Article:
Young children with autism in a multi-ethnic immigrant population
We meet Petra Linnsand, psychologist and PhD student at the GNC. Here she talks about her autism research.
First of all, I wonder if you could tell me a bit about yourself?
I work as a psychologist at the Specialist Centre for Children and Young People, Angered Local Hospital, and I am a PhD student at the Gillberg Centre. In my clinical work I meet young children (0-4 years) with suspected autism and/or other developmental neurological disorders. I work in a multi-professional team for assessment and intervention for preschool children in one of Gothenburg's most multi-ethnic and socio-economically disadvantaged areas. What is unique about our work is that we offer both assessment and intervention for young children with autism locally in the district in collaboration with child health care centres and preschools in particular. The interventions target both the core symptoms of autism (social communication and behavioural difficulties) and other co-occurring difficulties, such as problems with sleep and eating. We offer interventions based on the Early Start Denver Model (ESDM). ESDM is an evidence-based naturalistic model and several studies have shown positive results for young children with autism. ESDM is based on the typical child's development and focuses on the positive relationship between the child and the caregivers. Through play and shared activities, the child is encouraged to strengthen language, social and cognitive skills in everyday activities.
How did you become interested in research? What questions interest you?
I was already interested in research during my undergraduate training as a psychologist and had the hope of eventually combining research with clinical work. When I started working in Hjällbo in 2013, this became possible.
Previous research has shown that children of immigrant parents have an increased risk of autism, but that these families have less access to care. The hope of the newly formed Early Childhood Team was to reach more children with suspected autism by working locally with both assessment and intervention. My research is based on my clinical work and the research questions I am currently working on were raised during that work. For example, we saw that many children were diagnosed with autism, which made us want to study the prevalence of autism in the area we work and whether we could reach more children and their families with the new collaborative model.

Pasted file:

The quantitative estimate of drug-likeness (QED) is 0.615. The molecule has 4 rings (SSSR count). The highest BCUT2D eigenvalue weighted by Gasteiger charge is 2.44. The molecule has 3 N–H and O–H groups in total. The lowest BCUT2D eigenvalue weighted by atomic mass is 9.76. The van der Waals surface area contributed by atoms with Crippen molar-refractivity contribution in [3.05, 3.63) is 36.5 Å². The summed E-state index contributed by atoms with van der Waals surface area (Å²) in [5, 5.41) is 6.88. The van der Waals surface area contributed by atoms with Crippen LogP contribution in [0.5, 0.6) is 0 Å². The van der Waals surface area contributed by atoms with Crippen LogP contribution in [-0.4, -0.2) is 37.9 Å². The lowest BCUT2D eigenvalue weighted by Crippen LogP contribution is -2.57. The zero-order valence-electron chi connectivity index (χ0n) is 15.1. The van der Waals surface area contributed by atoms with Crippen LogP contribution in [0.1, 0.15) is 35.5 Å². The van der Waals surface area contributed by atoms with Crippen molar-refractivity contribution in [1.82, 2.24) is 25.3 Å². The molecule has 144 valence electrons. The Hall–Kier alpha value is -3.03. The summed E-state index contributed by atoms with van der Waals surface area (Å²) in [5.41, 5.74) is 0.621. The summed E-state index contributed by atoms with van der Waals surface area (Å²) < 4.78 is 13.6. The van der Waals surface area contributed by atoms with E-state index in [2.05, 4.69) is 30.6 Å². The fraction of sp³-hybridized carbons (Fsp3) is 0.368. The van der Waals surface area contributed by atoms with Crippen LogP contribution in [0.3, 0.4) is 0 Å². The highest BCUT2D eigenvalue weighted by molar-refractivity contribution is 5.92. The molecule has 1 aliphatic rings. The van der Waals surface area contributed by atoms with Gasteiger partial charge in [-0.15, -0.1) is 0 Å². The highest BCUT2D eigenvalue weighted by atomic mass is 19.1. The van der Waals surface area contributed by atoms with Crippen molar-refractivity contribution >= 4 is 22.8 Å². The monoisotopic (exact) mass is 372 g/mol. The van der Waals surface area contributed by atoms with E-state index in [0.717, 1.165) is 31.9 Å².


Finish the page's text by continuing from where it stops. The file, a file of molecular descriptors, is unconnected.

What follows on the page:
You are a PhD student at GNC, what is your project about?
The title of my PhD project is "Young children with autism in a multi-ethnic immigrant population". The aim of the project was to investigate the prevalence of autism in young children in an immigrant population, studying risk factors and clinical characteristics of autism, including feeding problems.
Furthermore, we wanted to study whether preschool can be part of the early detection of autism. Previous research has shown that children of immigrant parents are diagnosed later, missing out on important interventions. We therefore wanted to investigate whether preschool can be a complement to health care in the work of early detection.
The fourth study will describe an intervention program based on ESDM strategies for young children with autism in the preschool setting. The preschool teachers use strategies based on the ESDM treatment model in their play and daily routines. We will also examine the usefulness of the intervention program in the preschool setting.
You have recently published two articles. What were the articles about and what were the main findings?